Monday 30 July 2018

Example of Engagement and Deferred Ownership in BI

This comes out a day late, so my apologies to everyone. As promised, today I will be discussing how I put the AGILE strategy and the Deferred Ownership model to work in a real-life scenario.

Due to the confidentiality of the data I work with, this example may be a bit vague on the details, but I hope that you will forgive me this as we go through it.

The background:


I began work at my organization in July of 2017. The position of Business Intelligence was net-new for the organization, and the department had some ideas of what they wanted, but no real direction to achieve it. We narrowed it down to begin with a single piece of automated reporting for one of the largest departments and to develop it as a proof of concept.

Given that I was allowed autonomy in developing the report, the data model and the infrastructure of the BI program, I had the leeway to try out this model of mine.

          I reached out to the manager of the business user group and set up a one to one meeting to discuss their needs, and the challenges that occurred before my arrival. I came with an idea of what they would want, based on research of the operational reporting needs of my industry (a must), and determined what the core elements they needed were, as well as what the extended elements, or ‘nice to have’s’ they wanted to report on, and what would be value added elements that they hadn’t necessarily thought of reporting on previously.

I took this away from the meeting, and immediately pulled out my BI tool; in this case Power BI, because Power BI is the best. (Seriously, the best) I created a design for the report they wanted in both an interactive online, and a print layout version, loading up fake values and selecting visualizations that best displayed the information they wanted to convey. Gauges, bar graphs, grouped columns, and a couple card values. This took maybe two hours. I didn’t bother to pay attention to font selection yet, or colour theming.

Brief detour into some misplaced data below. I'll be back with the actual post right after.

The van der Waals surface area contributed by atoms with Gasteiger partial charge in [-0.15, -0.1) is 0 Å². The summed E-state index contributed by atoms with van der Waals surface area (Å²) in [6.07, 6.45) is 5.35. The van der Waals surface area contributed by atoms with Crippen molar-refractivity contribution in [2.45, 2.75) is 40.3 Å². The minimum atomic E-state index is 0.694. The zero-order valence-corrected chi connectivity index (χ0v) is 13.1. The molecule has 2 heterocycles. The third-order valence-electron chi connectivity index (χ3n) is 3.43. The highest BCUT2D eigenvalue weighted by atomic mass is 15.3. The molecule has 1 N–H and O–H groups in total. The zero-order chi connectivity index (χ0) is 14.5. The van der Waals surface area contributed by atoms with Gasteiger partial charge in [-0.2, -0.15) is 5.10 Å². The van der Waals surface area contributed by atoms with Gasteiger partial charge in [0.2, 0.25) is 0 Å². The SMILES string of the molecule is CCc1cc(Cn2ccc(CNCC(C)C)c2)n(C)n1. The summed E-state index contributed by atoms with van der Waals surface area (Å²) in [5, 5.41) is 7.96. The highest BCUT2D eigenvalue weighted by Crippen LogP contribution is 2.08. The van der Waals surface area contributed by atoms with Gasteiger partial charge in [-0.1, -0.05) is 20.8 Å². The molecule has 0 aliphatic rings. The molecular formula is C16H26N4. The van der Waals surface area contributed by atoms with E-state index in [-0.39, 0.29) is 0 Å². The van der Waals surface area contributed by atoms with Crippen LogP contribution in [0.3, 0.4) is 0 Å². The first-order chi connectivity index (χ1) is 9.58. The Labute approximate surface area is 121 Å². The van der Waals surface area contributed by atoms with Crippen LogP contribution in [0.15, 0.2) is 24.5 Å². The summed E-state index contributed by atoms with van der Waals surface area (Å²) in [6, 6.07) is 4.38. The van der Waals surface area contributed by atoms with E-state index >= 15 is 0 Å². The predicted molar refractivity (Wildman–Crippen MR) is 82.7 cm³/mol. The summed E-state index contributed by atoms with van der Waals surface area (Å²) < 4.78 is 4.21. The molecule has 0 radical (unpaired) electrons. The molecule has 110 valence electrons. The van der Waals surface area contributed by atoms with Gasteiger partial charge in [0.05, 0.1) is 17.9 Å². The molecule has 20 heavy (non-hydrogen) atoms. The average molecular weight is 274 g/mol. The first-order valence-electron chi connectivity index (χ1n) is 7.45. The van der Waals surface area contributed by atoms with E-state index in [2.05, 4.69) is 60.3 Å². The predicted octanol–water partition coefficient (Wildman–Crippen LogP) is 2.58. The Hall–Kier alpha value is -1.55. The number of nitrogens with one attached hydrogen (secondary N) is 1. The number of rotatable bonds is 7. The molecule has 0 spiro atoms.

I set up a meeting the next day with the manager and team leads and brought the mock up for a show-and-elicit-feedback. By doing so, I brought the business user past the planning phase and directly into the design phase! I was able to get immediate feedback on fonts, layouts, colours, visual selections, whitespace, and everything else about what their product would be. They ended up wanting a drill-though pie chart (Ugh!) but it allowed them to design with something as a baseline. Something they could see and feel and interact with.

          Moving on to building was mostly about pulling the data, cleaning it up, and building the model for reporting; the data mini-mart (future blog post) that provided the back-end functionality. I, and one other member of the team, spent about a week building up that data model based on all the information gathered from the first two meetings, and assumptions based on the data profiles completed in the ETL process.

          A week later, we launched to a limited user group consisting of the manager, and primary reporting clerk for the department. We gave it to them with ZERO instruction or training, along with the caveat that they were to use it, play with it and do everything in their power to break it. With that release, we asked them to set up an ongoing weekly, twenty-minute touchpoint to discuss their feedback.

          We met every week, the first week was met with a data validation concern with one element, so we immediately removed it from the report, and began to investigate the data model. The second week they were finding the navigation of the drill down a bit confusing, so we changed the layout a bit to highlight it, and they were happy with the result. The next week, we returned the newly validated data to the report and added some whitespace. The next week, we added a click through definitions page, and then changed some title fonts.

          At this point, they were happy. They had something that was theirs, that they designed, that they helped build and validate, and something that the business user believed in. I will say that again, they truly believed in this product.

          The final steps for us in the BI group, was to have a new AD group set up, administration set to the business manager we were working with, and migrate everything to production. Less than a day of work.

          Over the course of the last year, the business manager has gone on to champion the report to executive, including interactive demonstrations, and has increased the user group to the entire management staff of the organization, cementing the report and the attached definitions as the source of truth, all without any additional intervention or prodding from me or my team. I found out about the executive demo, only after receiving a piece of positive feedback from a member of the executive team in my inbox.

          I built it, I helped design it, and I launched the report; but I never owned it. As long as I never owned it, I didn’t take any changes personally, I didn’t have to fight anyone to my vision, I just had to provide support, and hold some hands along the way. Exactly what I believe a solid BI program should be about.


SQL Doch

No comments:

Post a Comment

Reflections from the Summit

This past week I attended PASS Summit 2019 in Seattle. I had an amazing time and it was great to catch up with friends and colleagues, b...